Last 5 posts

Archive

09 March 2022

Not yet a 21st Century Tin Crisis?


This article was written by Martin Hayes. All views and opinions are strictly his own.


Those of us with long memories will recall when the LME last suspended one of its key metal contracts – the October 1985 halt in tin trading, which rocked the exchange to the extent that its very existence was thrown into doubt, but which subsequently ushered in deep structural changes.

This time around it is nickel where the LME stopped business after an almost unbelievable 250% jump in price to $100,000 in just over a day from last Friday’s level around $29,400. The price is now frozen around $80,000, while all the trades transacted between 01:00 and 08:15 local on Tuesday have been cancelled.  

However, this is not a Groundhog Day for the LME, as unlike 1985, it is a very different institution and should be better able to cope with what will most likely be the biggest challenge it has faced for many years.

A replay of the long-drawn out Tin Crisis seems unlikely, and not just because the LME is now a fully-cleared market. Back then, the fear was that one default in a principals’ market would set off a cascade of failures.

Now, the aim is to get business up and running as soon as possible – unlike tin, which did not trade on the LME again mid-1989.

But how did we get here? After all, nickel was just one component in the wider ‘Manic Monday’ – March 7 was perhaps one of the most volatile and, at times, panic-stricken days the world’s financial markets have witnessed for many years. 

Against the backdrop of the escalating Ukraine/Russia war, and conflicting stories on whether Russian oil and gas exports would be banned, equities plunged all around the globe, with some officially entering bear markets, crude oil soared, as Brent hit $139 a barrel at one point, while gas and wheat prices also soared – the former from levels that were already stratospheric.  

Unsurprisingly, safe-havens were sought, with the dollar and the Swiss Franc gaining. Gold popped above $2,000 per ounce, with an eye on 2020’s all-time high of $2,075.

It was all action on the LME as well, and copper sprinted to a record $10,845, aluminium likewise set its best ever at some $4,000, although it was nickel that was the stand-out, hitting what was then an all-time peak of $55,000.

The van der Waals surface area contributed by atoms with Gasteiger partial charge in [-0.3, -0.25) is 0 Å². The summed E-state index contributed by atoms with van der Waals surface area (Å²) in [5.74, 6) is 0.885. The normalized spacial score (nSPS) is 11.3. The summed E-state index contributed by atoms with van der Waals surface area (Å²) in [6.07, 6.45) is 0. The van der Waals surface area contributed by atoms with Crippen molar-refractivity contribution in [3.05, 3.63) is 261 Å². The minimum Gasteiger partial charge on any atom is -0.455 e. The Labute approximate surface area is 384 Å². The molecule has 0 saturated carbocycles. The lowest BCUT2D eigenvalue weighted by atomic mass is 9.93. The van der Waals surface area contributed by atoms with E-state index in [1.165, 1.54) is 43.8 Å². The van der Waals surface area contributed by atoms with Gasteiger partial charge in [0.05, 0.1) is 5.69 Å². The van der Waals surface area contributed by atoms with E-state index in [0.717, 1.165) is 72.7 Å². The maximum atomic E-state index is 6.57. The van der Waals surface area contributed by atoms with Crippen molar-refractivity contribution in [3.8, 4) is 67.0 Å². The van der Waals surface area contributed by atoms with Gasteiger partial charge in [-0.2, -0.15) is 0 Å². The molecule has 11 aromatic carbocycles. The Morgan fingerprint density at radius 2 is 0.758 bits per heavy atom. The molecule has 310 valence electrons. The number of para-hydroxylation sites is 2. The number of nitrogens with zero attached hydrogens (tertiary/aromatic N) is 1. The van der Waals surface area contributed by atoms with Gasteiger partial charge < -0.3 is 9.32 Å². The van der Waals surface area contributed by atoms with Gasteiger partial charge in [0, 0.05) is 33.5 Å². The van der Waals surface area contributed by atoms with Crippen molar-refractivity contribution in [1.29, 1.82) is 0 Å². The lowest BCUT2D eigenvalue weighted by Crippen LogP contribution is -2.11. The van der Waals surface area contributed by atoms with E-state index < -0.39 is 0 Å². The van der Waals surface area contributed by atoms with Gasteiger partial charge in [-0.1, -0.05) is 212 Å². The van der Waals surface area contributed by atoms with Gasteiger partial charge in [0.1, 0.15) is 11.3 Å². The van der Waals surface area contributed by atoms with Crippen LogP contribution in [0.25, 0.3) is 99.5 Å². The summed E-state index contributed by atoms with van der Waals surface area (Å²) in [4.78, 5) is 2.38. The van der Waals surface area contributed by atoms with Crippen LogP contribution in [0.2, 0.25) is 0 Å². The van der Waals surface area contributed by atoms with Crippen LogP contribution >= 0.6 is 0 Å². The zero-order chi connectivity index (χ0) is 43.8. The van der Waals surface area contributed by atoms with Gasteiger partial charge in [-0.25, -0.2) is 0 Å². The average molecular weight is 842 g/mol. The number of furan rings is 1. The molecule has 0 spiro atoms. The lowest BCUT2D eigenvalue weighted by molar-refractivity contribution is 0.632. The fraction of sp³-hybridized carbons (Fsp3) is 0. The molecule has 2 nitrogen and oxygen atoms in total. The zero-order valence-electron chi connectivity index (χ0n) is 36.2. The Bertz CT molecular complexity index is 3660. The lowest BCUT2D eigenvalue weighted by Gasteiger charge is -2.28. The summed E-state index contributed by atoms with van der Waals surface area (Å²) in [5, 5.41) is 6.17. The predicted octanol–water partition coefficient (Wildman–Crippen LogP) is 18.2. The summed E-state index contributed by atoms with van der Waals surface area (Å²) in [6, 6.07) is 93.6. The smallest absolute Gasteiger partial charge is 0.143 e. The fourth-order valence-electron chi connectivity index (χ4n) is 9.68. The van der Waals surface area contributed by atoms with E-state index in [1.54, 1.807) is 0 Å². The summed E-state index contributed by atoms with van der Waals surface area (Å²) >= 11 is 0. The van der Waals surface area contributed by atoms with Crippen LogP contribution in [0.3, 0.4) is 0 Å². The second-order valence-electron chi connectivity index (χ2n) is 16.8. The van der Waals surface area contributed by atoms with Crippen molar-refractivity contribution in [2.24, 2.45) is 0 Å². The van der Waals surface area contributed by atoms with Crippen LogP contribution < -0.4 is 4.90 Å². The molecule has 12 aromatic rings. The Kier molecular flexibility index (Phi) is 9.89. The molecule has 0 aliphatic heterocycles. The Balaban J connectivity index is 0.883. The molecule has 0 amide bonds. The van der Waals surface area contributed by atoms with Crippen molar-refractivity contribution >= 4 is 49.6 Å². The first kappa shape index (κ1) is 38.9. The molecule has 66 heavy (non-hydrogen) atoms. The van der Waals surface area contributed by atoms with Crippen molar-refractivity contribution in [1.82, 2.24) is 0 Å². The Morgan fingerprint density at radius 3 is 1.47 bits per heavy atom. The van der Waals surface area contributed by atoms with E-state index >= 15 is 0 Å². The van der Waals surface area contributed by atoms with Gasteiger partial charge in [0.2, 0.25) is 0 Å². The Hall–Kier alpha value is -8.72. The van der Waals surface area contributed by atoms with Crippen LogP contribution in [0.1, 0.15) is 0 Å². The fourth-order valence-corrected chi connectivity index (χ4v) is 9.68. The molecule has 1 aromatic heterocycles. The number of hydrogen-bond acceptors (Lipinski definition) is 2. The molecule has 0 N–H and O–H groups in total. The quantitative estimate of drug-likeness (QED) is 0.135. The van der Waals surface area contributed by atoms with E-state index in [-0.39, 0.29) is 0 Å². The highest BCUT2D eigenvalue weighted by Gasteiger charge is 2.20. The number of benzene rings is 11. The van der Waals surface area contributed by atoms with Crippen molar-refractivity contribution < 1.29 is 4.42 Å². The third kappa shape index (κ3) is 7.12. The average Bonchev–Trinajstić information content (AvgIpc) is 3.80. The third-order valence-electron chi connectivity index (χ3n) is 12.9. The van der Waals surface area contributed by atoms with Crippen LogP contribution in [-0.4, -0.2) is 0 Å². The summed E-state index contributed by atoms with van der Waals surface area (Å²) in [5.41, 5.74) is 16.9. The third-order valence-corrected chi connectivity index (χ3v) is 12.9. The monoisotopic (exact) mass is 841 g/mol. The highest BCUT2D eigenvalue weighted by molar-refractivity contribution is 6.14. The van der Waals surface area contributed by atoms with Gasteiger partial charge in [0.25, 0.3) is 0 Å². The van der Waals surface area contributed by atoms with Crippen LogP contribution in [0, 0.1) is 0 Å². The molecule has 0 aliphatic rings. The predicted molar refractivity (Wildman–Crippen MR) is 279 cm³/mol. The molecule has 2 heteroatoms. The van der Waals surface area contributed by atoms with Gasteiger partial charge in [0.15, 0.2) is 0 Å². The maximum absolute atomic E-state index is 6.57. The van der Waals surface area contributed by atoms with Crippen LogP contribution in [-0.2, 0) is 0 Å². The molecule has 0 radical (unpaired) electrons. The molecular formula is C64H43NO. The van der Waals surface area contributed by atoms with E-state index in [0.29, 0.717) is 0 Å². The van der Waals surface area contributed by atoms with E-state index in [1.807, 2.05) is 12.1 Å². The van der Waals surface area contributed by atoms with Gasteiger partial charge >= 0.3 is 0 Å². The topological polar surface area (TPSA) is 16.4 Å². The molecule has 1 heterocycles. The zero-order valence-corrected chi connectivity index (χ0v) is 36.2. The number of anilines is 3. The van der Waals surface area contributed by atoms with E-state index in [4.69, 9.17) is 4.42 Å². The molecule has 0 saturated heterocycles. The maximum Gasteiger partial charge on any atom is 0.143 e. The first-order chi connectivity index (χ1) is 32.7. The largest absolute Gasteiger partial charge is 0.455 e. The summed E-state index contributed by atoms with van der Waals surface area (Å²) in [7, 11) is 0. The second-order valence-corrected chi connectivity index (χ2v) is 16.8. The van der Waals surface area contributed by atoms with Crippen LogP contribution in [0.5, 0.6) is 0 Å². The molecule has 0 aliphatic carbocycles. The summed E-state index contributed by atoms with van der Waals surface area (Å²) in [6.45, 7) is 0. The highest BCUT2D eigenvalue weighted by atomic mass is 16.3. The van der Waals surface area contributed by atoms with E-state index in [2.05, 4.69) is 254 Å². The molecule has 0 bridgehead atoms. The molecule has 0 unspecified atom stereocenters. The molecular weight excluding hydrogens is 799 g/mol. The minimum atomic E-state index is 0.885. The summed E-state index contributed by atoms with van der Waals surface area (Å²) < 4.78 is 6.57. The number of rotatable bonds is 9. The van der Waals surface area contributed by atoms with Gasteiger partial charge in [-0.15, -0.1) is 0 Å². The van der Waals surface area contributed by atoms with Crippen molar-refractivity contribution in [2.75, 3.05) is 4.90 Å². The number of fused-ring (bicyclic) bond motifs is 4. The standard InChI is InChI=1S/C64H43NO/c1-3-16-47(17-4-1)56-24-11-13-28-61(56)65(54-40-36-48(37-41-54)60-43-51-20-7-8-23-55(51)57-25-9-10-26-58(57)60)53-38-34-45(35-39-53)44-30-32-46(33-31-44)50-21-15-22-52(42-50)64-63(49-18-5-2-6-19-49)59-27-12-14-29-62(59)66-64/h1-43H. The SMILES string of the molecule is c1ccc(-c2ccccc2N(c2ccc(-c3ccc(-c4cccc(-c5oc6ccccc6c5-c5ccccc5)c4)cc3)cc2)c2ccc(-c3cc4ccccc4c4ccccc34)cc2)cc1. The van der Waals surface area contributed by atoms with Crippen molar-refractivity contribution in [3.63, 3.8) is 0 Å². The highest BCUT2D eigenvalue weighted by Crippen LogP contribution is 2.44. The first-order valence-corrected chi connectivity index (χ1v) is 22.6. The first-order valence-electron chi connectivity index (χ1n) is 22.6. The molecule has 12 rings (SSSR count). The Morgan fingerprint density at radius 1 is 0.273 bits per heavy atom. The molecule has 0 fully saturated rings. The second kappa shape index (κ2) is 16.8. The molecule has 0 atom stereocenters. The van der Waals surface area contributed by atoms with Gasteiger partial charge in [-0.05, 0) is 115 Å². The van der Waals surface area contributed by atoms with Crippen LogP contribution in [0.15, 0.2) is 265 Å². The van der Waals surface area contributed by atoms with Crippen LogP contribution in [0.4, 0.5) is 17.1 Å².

Days like Monday used to be few and far between, but in an age of globalisation and financial inter-connectivity they are now occurring much more often, as events such as 21st century geo-political tensions, 2008’s financial meltdown and the Covid pandemic mean no sector is immune.

So, after a day of some vicious fluctuations, on Monday evening the LME stepped in to inject some order to the cash market – not just in one metal, but across the board in all the physical delivery contracts – backwardation limits and deferred delivery. 

That might have sufficed for the main contracts, but not for nickel, which was gripped by widespread panic, volatility and extreme price moves in Asia on Tuesday, resulting in the early-morning trading halt. 

News reports suggested that a Chinese broker bank, operating for producer Tsingshan was having difficulties meeting its margin calls, contributing to worries about trading a metal that may be sanctioned, short covering in a market where liquidity was drying up, screen-based algorithmic business, coupled with pulses of delta-related hedge buying as upside options came into play.

Late on Tuesday the LME said that given broader uncertainties in the wider market, geo-political tensions and rising prices it would not re-commence trading until March 11 at the earliest, coupled with a package of measures.

Among these are the imposition of limit-ups and limit-downs – no moves above or below 10% of the March 7 close. Additionally, there is also the possibility of large long and short holders being able to net off positions at an agreed price.

If this happens as planned, there should be a resumption of trading on all platforms, speedily establishing a true and transparent price. That is important for the LME in preventing a disorderly market tumbling into crisis.

The longer the LME nickel market remains closed, the more opaque its price will become. Given that nickel’s use in EVs is set to grow, it is not desirable for a metal that is key in the green revolution to be subject to the vagaries of off-market trading. 



comments powered by Disqus